I’m super excited to bring you this week’s Kickstarter Game of the Week because, well, it’s super awesome. Someone Has Died by Gather Round Games is an improvisational storytelling game, which, I have to admit, is right up my alley in terms of ‘games I absolutely love but don’t own enough of.’
So what’s “improvisational storytelling”? Well, it’s a pretty simple concept actually. In general, games like this require players to be a bit more ‘into’ the game, either by doing some sort of light roleplaying or by being able to think on their feet in interacting with other players. At their core, these types of games revolve around being able to tell a good story. It’s a skill that a lot of people think they don’t possess, but truly — deep down — we’re all storytellers. It’s what makes us human, and we all have a primal urge to share our experiences with other human beings.
What makes improvisational storytelling games great, however, is that there’s usually some sort of framework around which players have to spin their stories. This makes it easier for people who might be a little shy or not normally into this sort of thing. Someone Has Died uses a brilliant framework in the form of the conceit that… someone has died. Helleuw. So.
Here’s how the creators describe the gameplay:
The estate keeper sets the stage by establishing who has died, how they passed away, and what they left behind. Using a starting hand of one identity card, one relationship card, and two backstory cards, all the other players build the base for their character, which they must maintain and develop over the course of four comically legal-themed rounds of play.
The four rounds are:
- Opening Statements – wherein players introduce their characters, using all four of their cards, and state their claim to the fortune for the consideration of the estate keeper.
- Interrogation Round – wherein the estate keeper asks each player an individual question (at least loosely) based on what’s been said thus far. Players all must incorporate a new backstory card into their response.
- Recess Round – wherein players break for lunch and get to informally ask one other player – estate keeper included! – an individual question. No new backstory cards are drawn.
- Final Statements – wherein players draw one last backstory card and make their last effort to convince the estate keeper that they should get the fortune.
At any point during the game, the estate keeper can reward another player an objection card, which can be played at any time to intervene or interrupt another players’ speaking turn by saying “Objection!” and reading the sentence written on the card. That statement immediately becomes true about the person it’s played on and they must incorporate it into their story.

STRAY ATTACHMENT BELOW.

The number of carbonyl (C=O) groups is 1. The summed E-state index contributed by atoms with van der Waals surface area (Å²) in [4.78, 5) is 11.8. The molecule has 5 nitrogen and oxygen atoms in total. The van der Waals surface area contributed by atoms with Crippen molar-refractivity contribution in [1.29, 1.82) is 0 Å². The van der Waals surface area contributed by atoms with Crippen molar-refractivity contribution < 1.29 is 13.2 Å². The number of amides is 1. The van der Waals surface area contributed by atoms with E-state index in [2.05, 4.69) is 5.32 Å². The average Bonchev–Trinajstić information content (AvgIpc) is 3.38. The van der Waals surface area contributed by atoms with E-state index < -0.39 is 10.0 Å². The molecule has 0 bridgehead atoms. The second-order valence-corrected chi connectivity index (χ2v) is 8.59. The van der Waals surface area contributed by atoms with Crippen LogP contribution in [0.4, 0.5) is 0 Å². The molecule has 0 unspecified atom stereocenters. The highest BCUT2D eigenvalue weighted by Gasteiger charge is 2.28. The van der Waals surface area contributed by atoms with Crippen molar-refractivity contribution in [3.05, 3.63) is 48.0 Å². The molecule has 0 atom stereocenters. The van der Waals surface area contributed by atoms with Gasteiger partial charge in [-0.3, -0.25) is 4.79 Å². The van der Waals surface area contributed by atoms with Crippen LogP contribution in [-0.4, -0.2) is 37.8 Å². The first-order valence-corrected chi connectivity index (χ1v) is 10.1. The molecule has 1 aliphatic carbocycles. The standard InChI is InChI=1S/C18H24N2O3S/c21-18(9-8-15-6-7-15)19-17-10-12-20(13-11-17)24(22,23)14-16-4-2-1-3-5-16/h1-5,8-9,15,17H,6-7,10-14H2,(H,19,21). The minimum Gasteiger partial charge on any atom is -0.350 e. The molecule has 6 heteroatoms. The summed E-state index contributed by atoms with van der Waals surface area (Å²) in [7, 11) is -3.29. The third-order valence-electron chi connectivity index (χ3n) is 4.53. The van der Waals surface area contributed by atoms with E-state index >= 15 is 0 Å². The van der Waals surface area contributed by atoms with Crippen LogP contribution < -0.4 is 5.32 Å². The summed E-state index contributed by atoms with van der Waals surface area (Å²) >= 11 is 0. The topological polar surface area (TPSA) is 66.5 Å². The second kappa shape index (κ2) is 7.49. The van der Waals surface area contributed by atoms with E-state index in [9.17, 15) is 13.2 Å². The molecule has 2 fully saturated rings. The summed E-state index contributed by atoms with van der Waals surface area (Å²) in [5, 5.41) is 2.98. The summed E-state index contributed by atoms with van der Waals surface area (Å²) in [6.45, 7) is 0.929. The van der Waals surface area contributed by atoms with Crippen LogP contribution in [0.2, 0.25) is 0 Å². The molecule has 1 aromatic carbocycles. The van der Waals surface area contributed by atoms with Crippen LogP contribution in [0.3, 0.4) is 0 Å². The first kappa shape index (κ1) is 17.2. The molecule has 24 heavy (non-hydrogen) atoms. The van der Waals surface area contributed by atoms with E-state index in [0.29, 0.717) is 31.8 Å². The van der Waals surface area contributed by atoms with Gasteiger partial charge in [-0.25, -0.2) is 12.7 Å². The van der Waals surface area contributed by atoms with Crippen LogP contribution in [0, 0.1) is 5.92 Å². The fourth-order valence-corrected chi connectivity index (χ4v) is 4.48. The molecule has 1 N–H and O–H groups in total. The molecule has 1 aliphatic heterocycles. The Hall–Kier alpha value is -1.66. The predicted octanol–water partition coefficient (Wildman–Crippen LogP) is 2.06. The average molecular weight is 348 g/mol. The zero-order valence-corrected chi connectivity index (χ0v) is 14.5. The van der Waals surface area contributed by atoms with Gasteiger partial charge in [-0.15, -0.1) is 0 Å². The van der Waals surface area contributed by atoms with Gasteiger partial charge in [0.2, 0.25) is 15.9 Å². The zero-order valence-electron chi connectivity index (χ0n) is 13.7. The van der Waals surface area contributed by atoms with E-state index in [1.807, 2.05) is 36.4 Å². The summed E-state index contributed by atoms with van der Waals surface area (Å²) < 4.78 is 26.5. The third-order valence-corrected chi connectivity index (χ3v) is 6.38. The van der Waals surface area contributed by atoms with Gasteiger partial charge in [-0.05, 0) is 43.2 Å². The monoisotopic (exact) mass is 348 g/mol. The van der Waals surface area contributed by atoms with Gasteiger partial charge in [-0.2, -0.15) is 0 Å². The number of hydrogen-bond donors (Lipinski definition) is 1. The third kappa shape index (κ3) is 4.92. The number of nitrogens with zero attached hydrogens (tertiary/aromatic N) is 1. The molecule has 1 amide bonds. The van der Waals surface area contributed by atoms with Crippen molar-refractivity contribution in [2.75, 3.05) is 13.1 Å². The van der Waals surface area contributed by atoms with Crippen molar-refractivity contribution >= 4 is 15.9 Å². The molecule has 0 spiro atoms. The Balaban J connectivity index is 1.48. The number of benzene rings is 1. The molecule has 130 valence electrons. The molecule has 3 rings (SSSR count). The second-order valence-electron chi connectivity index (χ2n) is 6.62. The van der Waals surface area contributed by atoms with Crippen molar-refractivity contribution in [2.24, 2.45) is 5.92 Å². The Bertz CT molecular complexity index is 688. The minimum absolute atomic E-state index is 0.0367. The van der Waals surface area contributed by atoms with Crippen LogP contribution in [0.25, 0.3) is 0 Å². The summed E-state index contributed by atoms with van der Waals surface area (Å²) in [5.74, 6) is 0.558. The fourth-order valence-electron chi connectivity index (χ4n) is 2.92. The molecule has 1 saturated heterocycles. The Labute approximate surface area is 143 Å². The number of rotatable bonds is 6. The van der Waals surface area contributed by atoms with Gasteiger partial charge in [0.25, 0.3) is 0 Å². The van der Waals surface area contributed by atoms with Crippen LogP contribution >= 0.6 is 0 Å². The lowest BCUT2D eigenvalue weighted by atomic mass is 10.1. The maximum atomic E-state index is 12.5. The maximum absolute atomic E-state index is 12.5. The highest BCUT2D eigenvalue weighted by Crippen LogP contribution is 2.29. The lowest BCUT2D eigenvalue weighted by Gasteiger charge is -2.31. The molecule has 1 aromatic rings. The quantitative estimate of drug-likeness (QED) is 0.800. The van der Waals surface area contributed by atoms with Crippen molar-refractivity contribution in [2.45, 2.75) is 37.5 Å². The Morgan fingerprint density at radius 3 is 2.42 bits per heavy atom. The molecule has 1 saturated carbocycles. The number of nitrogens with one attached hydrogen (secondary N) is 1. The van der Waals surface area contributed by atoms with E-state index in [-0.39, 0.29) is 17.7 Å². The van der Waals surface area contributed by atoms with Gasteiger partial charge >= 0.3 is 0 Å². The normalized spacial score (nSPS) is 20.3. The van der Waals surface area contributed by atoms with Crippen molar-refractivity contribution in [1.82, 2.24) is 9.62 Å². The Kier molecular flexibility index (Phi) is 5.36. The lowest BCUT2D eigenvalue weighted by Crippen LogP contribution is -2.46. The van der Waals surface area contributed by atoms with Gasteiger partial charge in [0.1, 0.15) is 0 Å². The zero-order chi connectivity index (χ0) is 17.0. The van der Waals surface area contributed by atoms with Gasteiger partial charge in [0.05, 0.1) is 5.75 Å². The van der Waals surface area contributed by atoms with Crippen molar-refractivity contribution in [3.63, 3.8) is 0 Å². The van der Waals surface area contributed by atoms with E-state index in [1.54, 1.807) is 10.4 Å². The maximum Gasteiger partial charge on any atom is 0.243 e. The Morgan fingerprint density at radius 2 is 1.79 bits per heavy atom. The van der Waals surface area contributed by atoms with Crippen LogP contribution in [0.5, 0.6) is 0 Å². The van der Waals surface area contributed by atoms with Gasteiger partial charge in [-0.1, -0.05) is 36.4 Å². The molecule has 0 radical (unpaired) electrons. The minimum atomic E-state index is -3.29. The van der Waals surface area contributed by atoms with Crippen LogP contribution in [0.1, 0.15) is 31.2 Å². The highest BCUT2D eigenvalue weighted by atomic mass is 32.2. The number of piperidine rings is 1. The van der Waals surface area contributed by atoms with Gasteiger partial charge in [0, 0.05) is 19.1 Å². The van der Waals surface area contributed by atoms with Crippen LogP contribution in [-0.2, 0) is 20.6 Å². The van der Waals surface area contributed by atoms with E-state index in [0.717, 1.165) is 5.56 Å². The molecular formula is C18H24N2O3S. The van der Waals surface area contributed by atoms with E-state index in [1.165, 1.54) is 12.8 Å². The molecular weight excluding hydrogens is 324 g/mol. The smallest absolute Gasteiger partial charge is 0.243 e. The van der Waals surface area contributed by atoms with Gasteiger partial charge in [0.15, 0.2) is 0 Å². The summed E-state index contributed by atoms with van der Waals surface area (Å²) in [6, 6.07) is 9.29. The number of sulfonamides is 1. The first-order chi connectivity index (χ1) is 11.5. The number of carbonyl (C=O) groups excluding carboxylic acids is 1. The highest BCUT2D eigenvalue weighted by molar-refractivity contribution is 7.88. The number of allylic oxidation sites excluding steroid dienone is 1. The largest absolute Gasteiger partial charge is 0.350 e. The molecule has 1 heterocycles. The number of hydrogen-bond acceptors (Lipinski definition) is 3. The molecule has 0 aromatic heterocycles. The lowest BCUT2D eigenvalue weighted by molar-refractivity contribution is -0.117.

It’s brilliantly simple, but what I love most about Someone Has Died is that although the game revolves around telling the best stories and being able to schmooze up to the estate keeper, there’s just enough structure to the game so that it doesn’t collapse in on itself.
Someone Has Died reminds me of another great storytelling game, The Extraordinary Adventures of Baron Munchausen, wherein players try to tell the most fantastical stories, but in the most believable way possible. (the latest printing is done by Fantasy Flight Games, so it’s quite high quality I’m sure!) It’s one of my all time favorite games, from any genre. These types of games really resonate with me, because I love telling stories and making people laugh, but also because they’re a wonderful departure from the usual ‘dudes on a map’ or ‘miniatures in a dungeon’ or ‘meeples on a farm’ or ‘dice knocking over everything on the table’ types of games that typically find their way onto the sacred table of Game Night. Improvisational storytelling is brilliant: Gather a few good friends, tell stories, and have a great time. And I can’t wait to get Someone Has Died to do just that!
Be sure to check out Someone Has Died on Kickstarter – as of posting this, it’s got just 10 days to go! And if it sounds like something you’d be into, then do the good folks of Gather Round Games a solid and back it. I’m sure they’d appreciate it!
Until next time, gang. Keep it plucky,